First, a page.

Salt is sodium chloride. Sodium is an element that’s needed for good health. You must have a certain balance of sodium and water in your body at all times. Too much salt or too much water in your system will upset the balance.
When you’re healthy, your kidneys get rid of extra sodium to keep the correct balance of sodium and water.
What’s bad about sodium?
In some people, too much sodium leads to or worsens high blood pressure. Having less sodium in your diet may help you avoid high blood pressure. People with high blood pressure are more likely to develop heart disease and stroke.
How much sodium do I need?
4,300 mg of sodium, or about 6 to 10 grams
of salt, daily.
2,300 mg of salt per day.
and older adults, and those with high
blood pressure — need less than 1,500 mg
What foods should I limit?
- Fish that’s frozen, pre-breaded, pre-fried or smoked; also fish that’s canned in oil or brine like
tuna, sardines or shellfish
- Ham, bacon, corned beef, luncheon meats, sausages and hot dogs
- Canned foods and juices containing salt
- Commercially made main dishes like hash, meat
pies and frozen dinners with more than 700 mg
of sodium per serving
- Cheeses and buttermilk
- Seasoned salts, meat tenderizers and MSG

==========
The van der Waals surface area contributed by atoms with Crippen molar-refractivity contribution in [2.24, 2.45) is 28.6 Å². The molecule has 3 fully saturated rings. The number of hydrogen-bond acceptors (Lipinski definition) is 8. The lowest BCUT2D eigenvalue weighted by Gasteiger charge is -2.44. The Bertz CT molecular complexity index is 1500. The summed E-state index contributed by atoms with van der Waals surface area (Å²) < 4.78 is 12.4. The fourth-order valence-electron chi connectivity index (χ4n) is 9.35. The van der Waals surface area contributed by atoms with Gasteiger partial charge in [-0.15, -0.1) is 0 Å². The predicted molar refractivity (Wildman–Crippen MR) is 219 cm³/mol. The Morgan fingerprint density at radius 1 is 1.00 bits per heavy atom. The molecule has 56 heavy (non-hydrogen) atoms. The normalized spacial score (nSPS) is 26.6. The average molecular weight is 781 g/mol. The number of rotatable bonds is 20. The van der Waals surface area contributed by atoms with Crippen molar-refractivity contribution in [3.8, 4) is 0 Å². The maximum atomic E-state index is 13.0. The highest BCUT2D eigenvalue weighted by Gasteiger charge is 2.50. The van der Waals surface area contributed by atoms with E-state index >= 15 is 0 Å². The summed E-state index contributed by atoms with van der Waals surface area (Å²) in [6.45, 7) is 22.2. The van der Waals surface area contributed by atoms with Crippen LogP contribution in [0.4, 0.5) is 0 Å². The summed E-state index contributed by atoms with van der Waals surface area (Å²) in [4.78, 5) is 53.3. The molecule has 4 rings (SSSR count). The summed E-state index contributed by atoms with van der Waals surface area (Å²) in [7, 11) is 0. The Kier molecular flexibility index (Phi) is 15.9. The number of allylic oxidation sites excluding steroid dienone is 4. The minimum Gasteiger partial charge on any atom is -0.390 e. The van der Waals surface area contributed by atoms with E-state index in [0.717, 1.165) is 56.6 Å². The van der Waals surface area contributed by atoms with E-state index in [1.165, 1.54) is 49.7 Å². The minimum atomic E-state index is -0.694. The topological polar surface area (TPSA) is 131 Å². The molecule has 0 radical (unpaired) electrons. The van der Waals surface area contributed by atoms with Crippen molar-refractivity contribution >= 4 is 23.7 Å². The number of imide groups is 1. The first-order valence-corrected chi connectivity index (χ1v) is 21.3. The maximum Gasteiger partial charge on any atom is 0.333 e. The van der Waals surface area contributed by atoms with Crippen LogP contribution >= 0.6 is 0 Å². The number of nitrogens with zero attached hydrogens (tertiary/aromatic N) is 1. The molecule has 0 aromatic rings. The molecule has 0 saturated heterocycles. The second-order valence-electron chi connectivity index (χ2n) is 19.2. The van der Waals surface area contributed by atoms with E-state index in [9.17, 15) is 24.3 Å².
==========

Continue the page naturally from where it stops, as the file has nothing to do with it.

- Ketchup, mayonnaise, sauces and salad dressings
What else can I do?
Avoid adding table salt to foods.
Use salt substitutes (with your doctor’s approval)
or herbs and spices.
Eat fresh lean meats, skinless poultry, fish, egg whites and tuna canned in water.
Choose unsalted nuts and low-sodium peanut butter.
Cook dried peas and beans.
Use products made without added salt; try
low-sodium bouillon and soups and unsalted,
Rinse canned vegetables, beans and shellfish to
What are the sources of sodium?
Most of the sodium in our diets comes from adding it when food is being prepared. Pay attention to food labels, because they tell how much sodium is in food products.
Here’s a list of sodium compounds to limit in your diet:
Salt (sodium chloride or NaCl)
Monosodium glutamate (MSG)
Any compound that has “sodium” or “Na” in its name
Source: American Heart Association